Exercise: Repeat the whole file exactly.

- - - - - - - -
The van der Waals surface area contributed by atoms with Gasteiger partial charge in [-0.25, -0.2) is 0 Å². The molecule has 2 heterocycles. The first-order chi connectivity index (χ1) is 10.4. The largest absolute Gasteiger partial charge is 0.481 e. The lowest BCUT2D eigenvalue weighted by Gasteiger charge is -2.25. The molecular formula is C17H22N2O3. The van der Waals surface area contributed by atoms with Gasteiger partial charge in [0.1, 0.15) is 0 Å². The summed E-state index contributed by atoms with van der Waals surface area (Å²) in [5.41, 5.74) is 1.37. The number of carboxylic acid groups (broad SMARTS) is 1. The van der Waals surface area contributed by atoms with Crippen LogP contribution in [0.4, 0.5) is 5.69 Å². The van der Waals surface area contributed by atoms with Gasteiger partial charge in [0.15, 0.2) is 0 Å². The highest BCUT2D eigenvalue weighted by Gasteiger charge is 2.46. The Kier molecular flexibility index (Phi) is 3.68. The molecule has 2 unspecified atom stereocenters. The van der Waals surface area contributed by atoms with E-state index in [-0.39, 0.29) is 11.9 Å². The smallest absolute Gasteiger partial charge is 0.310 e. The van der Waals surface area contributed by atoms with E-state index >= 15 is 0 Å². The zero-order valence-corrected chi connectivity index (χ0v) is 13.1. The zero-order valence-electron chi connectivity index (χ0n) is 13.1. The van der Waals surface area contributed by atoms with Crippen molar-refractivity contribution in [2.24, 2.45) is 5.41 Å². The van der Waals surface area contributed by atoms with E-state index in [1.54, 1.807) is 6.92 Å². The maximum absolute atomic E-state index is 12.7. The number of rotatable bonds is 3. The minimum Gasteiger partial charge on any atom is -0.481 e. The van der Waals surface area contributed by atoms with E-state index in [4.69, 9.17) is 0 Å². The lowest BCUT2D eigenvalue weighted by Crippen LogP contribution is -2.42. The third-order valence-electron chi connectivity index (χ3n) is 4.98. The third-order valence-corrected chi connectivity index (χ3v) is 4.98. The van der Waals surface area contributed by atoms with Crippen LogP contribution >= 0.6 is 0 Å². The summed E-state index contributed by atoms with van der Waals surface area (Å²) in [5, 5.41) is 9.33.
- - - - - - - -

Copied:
The van der Waals surface area contributed by atoms with Gasteiger partial charge in [-0.25, -0.2) is 0 Å². The molecule has 2 heterocycles. The first-order chi connectivity index (χ1) is 10.4. The largest absolute Gasteiger partial charge is 0.481 e. The lowest BCUT2D eigenvalue weighted by Gasteiger charge is -2.25. The molecular formula is C17H22N2O3. The van der Waals surface area contributed by atoms with Gasteiger partial charge in [0.1, 0.15) is 0 Å². The summed E-state index contributed by atoms with van der Waals surface area (Å²) in [5.41, 5.74) is 1.37. The number of carboxylic acid groups (broad SMARTS) is 1. The van der Waals surface area contributed by atoms with Crippen LogP contribution in [0.4, 0.5) is 5.69 Å². The van der Waals surface area contributed by atoms with Gasteiger partial charge in [0.15, 0.2) is 0 Å². The highest BCUT2D eigenvalue weighted by Gasteiger charge is 2.46. The Kier molecular flexibility index (Phi) is 3.68. The molecule has 2 unspecified atom stereocenters. The van der Waals surface area contributed by atoms with E-state index in [-0.39, 0.29) is 11.9 Å². The smallest absolute Gasteiger partial charge is 0.310 e. The van der Waals surface area contributed by atoms with E-state index >= 15 is 0 Å². The zero-order valence-corrected chi connectivity index (χ0v) is 13.1. The zero-order valence-electron chi connectivity index (χ0n) is 13.1. The van der Waals surface area contributed by atoms with Crippen molar-refractivity contribution in [2.24, 2.45) is 5.41 Å². The van der Waals surface area contributed by atoms with E-state index in [1.54, 1.807) is 6.92 Å². The maximum absolute atomic E-state index is 12.7. The number of rotatable bonds is 3. The minimum Gasteiger partial charge on any atom is -0.481 e. The van der Waals surface area contributed by atoms with E-state index in [4.69, 9.17) is 0 Å². The lowest BCUT2D eigenvalue weighted by Crippen LogP contribution is -2.42. The third-order valence-electron chi connectivity index (χ3n) is 4.98. The third-order valence-corrected chi connectivity index (χ3v) is 4.98. The van der Waals surface area contributed by atoms with Crippen LogP contribution >= 0.6 is 0 Å². The summed E-state index contributed by atoms with van der Waals surface area (Å²) in [5, 5.41) is 9.33.